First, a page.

There’s no doubt 2016 has been a year of seismic change – both here in the UK and throughout the world. It’s therefore never been more important for HR leaders to take stock, regroup, and consider how we can support our people in these changing times. And what better time to do this than as we bring in a new year. With this in mind, here are the HR trends I’d like to see growing in 2017.
When Theresa May took office earlier this year she promised to build a country that works for everyone. This cohesive and inclusive ambition is something I would like to see reflected even more in the HR agenda of businesses in 2017. We cannot rely on the government alone to help individuals, whatever their background, fulfil their potential.
Initiatives such as the Social Mobility Business Compact (a government scheme to encourage companies to open up opportunities to everyone) are vital in raising the aspirations of young people. Businesses too have an essential role to play in democratising access to opportunity. This isn’t just the right thing to do, it is also good for business. To serve your customers best it’s vital that your workforce reflects and understands your customer base. 2017 must therefore be the year business commits to drawing on the widest and deepest possible talent pool.
That’s why I’m proud to say that following a rigorous government assessment O2 is one of just 11 companies within the Compact’s 200 members to retain its champion membership. This is the result of a longstanding commitment to opening up the right opportunities for people across the country. We strongly believe that diverse teams make for happier and more productive individuals – and above all that they deliver for our customers.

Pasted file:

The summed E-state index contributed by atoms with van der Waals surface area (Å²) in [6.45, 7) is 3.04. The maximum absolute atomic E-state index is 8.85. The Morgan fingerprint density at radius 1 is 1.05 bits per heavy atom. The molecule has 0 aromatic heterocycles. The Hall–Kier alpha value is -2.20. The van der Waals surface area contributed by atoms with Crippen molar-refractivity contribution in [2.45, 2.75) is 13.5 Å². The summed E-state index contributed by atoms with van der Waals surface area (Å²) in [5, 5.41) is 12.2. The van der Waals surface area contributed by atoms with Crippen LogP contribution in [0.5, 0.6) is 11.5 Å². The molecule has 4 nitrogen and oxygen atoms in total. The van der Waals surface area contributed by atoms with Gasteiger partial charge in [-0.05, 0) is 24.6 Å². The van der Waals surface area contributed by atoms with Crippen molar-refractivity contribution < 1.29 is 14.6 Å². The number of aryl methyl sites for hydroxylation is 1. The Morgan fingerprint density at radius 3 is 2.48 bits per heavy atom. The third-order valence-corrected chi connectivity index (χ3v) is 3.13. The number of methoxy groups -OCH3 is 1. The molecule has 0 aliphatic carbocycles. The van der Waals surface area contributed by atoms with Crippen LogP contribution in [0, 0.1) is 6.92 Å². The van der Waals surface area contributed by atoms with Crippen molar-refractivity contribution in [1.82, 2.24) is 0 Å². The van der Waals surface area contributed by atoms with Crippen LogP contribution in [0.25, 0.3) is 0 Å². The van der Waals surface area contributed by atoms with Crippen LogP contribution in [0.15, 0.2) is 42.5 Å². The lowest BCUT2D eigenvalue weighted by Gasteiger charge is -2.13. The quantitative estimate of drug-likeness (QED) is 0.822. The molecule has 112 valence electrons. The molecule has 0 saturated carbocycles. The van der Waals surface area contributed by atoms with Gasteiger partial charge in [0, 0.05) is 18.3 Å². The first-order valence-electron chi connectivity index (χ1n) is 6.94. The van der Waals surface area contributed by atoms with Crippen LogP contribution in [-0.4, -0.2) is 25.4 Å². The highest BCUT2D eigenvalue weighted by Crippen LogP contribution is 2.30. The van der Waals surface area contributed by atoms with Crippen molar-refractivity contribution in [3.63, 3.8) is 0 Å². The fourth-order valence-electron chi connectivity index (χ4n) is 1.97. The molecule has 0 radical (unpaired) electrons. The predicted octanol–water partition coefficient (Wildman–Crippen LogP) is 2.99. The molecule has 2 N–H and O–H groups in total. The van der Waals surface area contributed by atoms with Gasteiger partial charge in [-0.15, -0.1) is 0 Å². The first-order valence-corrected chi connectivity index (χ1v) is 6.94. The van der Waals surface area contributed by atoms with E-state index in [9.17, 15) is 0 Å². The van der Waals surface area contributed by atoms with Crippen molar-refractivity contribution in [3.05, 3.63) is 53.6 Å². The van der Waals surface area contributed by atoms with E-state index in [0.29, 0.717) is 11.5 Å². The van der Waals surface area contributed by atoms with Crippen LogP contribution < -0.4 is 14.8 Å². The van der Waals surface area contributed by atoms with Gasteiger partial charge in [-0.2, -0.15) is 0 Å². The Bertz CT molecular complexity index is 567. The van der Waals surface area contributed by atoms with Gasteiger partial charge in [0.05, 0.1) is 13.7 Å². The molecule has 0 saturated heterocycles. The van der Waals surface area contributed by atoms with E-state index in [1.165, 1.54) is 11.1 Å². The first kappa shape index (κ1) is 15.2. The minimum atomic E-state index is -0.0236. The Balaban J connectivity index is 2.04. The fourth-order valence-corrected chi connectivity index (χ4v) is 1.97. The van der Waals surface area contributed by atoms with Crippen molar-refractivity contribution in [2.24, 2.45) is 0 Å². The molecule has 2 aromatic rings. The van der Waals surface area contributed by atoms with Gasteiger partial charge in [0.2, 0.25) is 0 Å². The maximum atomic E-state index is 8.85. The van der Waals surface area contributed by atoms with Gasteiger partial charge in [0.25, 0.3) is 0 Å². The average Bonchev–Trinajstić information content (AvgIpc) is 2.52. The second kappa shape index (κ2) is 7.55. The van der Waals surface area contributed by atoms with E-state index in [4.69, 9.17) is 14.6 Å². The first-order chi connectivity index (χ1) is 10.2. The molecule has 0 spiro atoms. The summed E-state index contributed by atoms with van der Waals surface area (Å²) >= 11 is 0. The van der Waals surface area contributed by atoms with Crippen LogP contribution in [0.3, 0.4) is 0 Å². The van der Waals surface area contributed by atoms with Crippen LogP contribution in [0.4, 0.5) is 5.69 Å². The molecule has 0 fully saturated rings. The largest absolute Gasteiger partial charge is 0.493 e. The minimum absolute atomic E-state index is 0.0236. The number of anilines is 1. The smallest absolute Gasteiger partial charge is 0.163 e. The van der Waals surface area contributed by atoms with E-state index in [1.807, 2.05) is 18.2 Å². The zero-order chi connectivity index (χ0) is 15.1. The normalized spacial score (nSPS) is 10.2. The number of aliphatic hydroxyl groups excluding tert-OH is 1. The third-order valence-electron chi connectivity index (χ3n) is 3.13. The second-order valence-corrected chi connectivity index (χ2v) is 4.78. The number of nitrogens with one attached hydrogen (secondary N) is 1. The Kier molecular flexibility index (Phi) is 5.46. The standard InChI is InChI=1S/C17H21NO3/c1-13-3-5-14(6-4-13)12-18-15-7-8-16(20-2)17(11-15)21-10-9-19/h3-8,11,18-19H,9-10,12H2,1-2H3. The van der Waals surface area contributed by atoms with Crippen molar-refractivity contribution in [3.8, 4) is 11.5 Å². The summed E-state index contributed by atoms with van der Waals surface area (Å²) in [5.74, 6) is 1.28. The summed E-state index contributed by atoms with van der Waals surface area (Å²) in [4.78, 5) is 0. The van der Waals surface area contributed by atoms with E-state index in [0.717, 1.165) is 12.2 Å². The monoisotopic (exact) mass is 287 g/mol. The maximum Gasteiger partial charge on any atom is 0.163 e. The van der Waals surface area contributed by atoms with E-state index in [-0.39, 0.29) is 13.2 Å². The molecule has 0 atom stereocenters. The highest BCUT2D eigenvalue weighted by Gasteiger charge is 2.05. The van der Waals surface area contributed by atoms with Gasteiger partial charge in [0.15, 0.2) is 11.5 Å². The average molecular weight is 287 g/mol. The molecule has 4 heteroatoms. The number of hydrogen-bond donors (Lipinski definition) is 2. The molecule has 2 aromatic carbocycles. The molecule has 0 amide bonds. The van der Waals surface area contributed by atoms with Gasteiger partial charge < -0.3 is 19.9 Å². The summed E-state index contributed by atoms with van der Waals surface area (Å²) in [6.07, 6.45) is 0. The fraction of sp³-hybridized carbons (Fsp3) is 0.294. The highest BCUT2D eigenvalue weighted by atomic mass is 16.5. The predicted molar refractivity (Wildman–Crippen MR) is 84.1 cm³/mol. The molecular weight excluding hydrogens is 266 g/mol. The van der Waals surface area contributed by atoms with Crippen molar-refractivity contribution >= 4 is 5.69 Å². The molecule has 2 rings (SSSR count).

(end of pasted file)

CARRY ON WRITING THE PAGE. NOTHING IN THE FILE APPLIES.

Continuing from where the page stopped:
Making gender irrelevant
Building a country that works for everyone isn’t just about breaking down social barriers, it’s also about redressing gender equality, and helping both men and women fulfil their full potential.
It’s been great to see diversity and inclusion gradually moving up the business agenda – with Lord Davies’ target of 25% of women on FTSE 100 boards being met in 2015 a real milestone. But recent research by Berwin Leighton Paisner found that in the past year the increase in women on boards has slowed to 0.6%, showing that there is still more work to be done.
That’s why in 2017 I’d like to see businesses continuously challenging themselves to find new and better ways of promoting gender within their organisations. Next year we’ll be building on our efforts to attract even more women in senior roles through our Careers Returners programme by inviting two further groups to join the scheme. We’re also working on a much broader programme to support the existing female talent within our organisation, while continuing to strive to attract more young women into tech.
But initiatives like this cannot exist in isolation. Instead businesses and government must work together to deliver one holistic diversity strategy – aimed at attracting and retaining female talent from the classroom to the boardroom, and from school all the way to retirement.
As we wave goodbye to a divisive year I look ahead to 2017 with optimism. Our prime minister has challenged her government to build a Britain for all, and in 2017 I’d like to see HR teams doing just that – by celebrating diversity. Talent is blind to gender, ethnicity, sexuality and socioeconomic background, and the UK’s talent will be the key to unlocking growth in years to come.
Ann Pickering is HR director at O2